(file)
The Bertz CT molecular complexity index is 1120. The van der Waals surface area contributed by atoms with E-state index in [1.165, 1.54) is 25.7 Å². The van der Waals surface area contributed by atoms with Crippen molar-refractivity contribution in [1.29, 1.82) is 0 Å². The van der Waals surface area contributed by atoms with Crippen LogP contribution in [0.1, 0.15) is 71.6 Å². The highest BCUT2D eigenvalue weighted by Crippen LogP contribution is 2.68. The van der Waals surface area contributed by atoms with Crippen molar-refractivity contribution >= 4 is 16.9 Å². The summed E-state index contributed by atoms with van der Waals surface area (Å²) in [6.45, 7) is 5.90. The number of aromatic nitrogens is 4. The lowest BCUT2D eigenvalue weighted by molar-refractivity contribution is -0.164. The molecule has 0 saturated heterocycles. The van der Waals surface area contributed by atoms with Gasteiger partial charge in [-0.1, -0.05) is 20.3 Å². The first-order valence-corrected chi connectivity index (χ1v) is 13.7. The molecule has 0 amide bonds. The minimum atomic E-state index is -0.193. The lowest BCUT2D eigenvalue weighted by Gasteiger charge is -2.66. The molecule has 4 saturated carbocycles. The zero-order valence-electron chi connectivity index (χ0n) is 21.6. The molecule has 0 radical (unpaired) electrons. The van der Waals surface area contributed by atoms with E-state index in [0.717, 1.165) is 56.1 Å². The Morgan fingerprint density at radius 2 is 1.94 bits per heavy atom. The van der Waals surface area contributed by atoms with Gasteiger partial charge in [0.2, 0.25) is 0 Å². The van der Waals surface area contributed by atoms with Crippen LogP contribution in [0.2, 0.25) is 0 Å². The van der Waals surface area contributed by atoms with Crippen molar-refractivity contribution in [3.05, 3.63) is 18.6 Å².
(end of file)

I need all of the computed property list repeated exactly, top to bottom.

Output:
The Bertz CT molecular complexity index is 1120. The van der Waals surface area contributed by atoms with E-state index in [1.165, 1.54) is 25.7 Å². The van der Waals surface area contributed by atoms with Crippen molar-refractivity contribution in [1.29, 1.82) is 0 Å². The van der Waals surface area contributed by atoms with Crippen LogP contribution in [0.1, 0.15) is 71.6 Å². The highest BCUT2D eigenvalue weighted by Crippen LogP contribution is 2.68. The van der Waals surface area contributed by atoms with Crippen molar-refractivity contribution >= 4 is 16.9 Å². The summed E-state index contributed by atoms with van der Waals surface area (Å²) in [6.45, 7) is 5.90. The number of aromatic nitrogens is 4. The lowest BCUT2D eigenvalue weighted by molar-refractivity contribution is -0.164. The molecule has 0 saturated heterocycles. The van der Waals surface area contributed by atoms with Gasteiger partial charge in [-0.1, -0.05) is 20.3 Å². The first-order valence-corrected chi connectivity index (χ1v) is 13.7. The molecule has 0 amide bonds. The minimum atomic E-state index is -0.193. The lowest BCUT2D eigenvalue weighted by Gasteiger charge is -2.66. The molecule has 4 saturated carbocycles. The zero-order valence-electron chi connectivity index (χ0n) is 21.6. The molecule has 0 radical (unpaired) electrons. The van der Waals surface area contributed by atoms with E-state index in [0.717, 1.165) is 56.1 Å². The Morgan fingerprint density at radius 2 is 1.94 bits per heavy atom. The van der Waals surface area contributed by atoms with Gasteiger partial charge in [0.2, 0.25) is 0 Å². The van der Waals surface area contributed by atoms with Crippen LogP contribution in [0.2, 0.25) is 0 Å². The van der Waals surface area contributed by atoms with Crippen molar-refractivity contribution in [3.05, 3.63) is 18.6 Å².